Demand for fulltime childcare for under-2s has reached crisis point, with kindergartens and daycare centres struggling for space as parents head back to work earlier.
Parents are trying to secure places for their children on waiting lists before they are even born, with waits of more than a year in high-demand early childhood education centres – particularly those that cater for very young children.
Last year, more than 34,000 children aged under 2 were enrolled in some type of early childhood education – an increase of 57 per cent on a decade earlier.
Traditional kindergartens have all but vanished in Wellington and parts of Auckland, where working parents want fulltime care.
Of the 62 kindergartens that belong to the Wellington Kindergarten Association, only five continue to offer "traditional" kindy hours of morning and afternoon sessions, as demand for hours to suit working parents has forced them to adapt.
Miramar North Kindergarten was forced to change its hours to fulltime this year after parents began removing their children in favour of centres that offered longer hours.
Demand had risen because parents were being forced back into work earlier, Wellington Kindergarten Association general manager Amanda Coulston said.
"There's a huge demand in places for babies and toddlers, children that are 2 and under, and there's just not the space.
"Families are desperate to get them in – you could probably build another 10 centres in Wellington for under-2s and you still wouldn't meet the demand. It's a really big issue, and it's not just in Wellington."
In Palmerston North, Puddleducks' Nursery and Preschool said it could not take any more under-2s until next year.
The lack of decent paid parental leave and the tighter economy meant many parents could not afford to stay at home with their babies any more, Ms Coulston said.
"It's a sad indictment on how things have become."
On Wellington's south coast, a favoured location for young families, waiting lists have stretched to unmanageable lengths.
Owhiro Bay Kindergarten, which offers daycare for under-2s, has a waiting list of 200. Parents can expect to wait up to a year.
Island Bay Kindergarten had a waiting list of more than 100 and dozens more parents were calling every week, head teacher Jane Horrax said.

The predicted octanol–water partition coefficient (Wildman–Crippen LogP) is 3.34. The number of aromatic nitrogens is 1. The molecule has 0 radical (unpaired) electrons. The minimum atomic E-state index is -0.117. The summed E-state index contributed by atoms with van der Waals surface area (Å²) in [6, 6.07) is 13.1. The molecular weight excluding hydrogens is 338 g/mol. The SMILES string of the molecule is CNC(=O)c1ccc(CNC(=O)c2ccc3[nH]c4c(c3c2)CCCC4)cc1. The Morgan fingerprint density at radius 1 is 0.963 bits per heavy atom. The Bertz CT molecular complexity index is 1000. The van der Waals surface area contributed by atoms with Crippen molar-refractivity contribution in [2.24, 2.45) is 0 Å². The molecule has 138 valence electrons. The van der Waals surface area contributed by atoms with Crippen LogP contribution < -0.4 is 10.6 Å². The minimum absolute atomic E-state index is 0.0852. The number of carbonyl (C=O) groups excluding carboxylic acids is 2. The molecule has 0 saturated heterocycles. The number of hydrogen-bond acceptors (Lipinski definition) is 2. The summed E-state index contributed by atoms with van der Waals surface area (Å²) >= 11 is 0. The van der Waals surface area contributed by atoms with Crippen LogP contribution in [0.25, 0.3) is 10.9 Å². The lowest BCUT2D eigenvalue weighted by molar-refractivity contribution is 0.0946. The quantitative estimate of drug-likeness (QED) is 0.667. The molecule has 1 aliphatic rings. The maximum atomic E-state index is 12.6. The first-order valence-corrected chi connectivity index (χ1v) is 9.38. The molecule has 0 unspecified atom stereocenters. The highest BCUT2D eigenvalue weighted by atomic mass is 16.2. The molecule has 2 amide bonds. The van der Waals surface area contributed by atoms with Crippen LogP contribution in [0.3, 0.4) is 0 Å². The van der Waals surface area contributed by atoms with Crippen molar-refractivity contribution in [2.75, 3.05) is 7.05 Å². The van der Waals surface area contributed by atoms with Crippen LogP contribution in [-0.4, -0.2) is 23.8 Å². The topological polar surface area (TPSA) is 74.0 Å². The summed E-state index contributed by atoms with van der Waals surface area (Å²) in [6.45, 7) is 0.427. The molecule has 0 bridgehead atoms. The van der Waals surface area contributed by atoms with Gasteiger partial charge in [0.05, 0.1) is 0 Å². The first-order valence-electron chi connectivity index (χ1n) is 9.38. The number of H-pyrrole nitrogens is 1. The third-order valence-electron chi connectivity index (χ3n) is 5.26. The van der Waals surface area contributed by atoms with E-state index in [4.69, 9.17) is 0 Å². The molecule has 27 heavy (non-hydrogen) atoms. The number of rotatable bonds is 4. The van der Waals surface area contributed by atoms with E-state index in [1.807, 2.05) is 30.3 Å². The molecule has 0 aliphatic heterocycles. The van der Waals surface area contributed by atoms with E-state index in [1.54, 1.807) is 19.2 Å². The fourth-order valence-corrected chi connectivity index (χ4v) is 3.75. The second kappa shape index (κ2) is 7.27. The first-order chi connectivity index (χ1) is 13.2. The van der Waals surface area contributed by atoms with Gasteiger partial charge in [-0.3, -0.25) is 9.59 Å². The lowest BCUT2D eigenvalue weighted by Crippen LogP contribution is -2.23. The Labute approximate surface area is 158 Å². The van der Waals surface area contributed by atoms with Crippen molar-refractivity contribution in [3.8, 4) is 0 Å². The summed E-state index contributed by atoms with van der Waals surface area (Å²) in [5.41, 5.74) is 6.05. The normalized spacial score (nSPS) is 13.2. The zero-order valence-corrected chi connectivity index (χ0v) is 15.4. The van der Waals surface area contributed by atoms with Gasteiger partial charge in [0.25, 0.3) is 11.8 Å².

Private childcare centres were also filling up quickly. Kakapo Kids in Hopper St, Wellington City, opened on January 24, and already had a six-month waiting list for under-2s, manager Jan Tromp said.
"There's a definite shortage of under-2 spaces, and it's a national trend. "
Competition was so intense that she had had one mother ask her to put her name on the list before her child had been born.
Childcare Association chief executive Nancy Bell said the increasing pressure on childcare centres had been driven by a higher birthrate and more parents returning to the workforce.
It was not unusual for parents to have to wait up to a year – and while new centres had been opening, they had been unable to keep up with demand.
Early Childhood Council chief executive Peter Reynolds said there had been a noticeable upsurge in childcare services nationwide, though it was more pronounced in cities such as Wellington and Auckland, where both parents had to work.
"It is very much a reflection of this Government's focus on getting people back into work. People need to get jobs at the moment, the economic climate being what it is."
Education Ministry group manager early childhood education Karl Le Quesne said that, although Wellington had above-average participation rates in early childhood education compared with the rest of New Zealand, waiting lists alone were not a good indication of demand.
Some parents put their children's names on waiting lists of several services, particularly those known to be of good quality, he said.
MEI-MEI'S SPOT SORTED AFTER A YEAR
It took more than a year, but Island Bay mum Michelle Wanwimolruk has finally found a childcare centre for daughter Mei-Mei.
Ms Wanwimolruk put her name down at Island Bay's Aubert Childcare Centre, among others, as soon as Mei-Mei was born a year and 10 months ago.
Five months ago she began ringing regularly to check if there was a place, and has finally secured a spot.
"I've been told she's got a space and she's starting in April," she said.
"We've been on the waiting list there for almost two years. I'm very happy she's in, and happy she is in a good-quality centre."
It was important for Ms Wanwimolruk that Mei-Mei was in a centre with fully qualified teachers, so she could be sure her daughter was getting the best care while she went back to work.
"There's a real shortage of childcare, but it's not just childcare I'm looking for, for me it's the quality of education. They are just learning so much and they need good-quality teachers.
"My concern with all these other centres that are opening up is they are all for profit, and I'm not sure about the quality of care. There is a lot of money to be made because there are so many waiting lists at the good places ..."
Is it worth it to fund a war museum in the capital for $18m?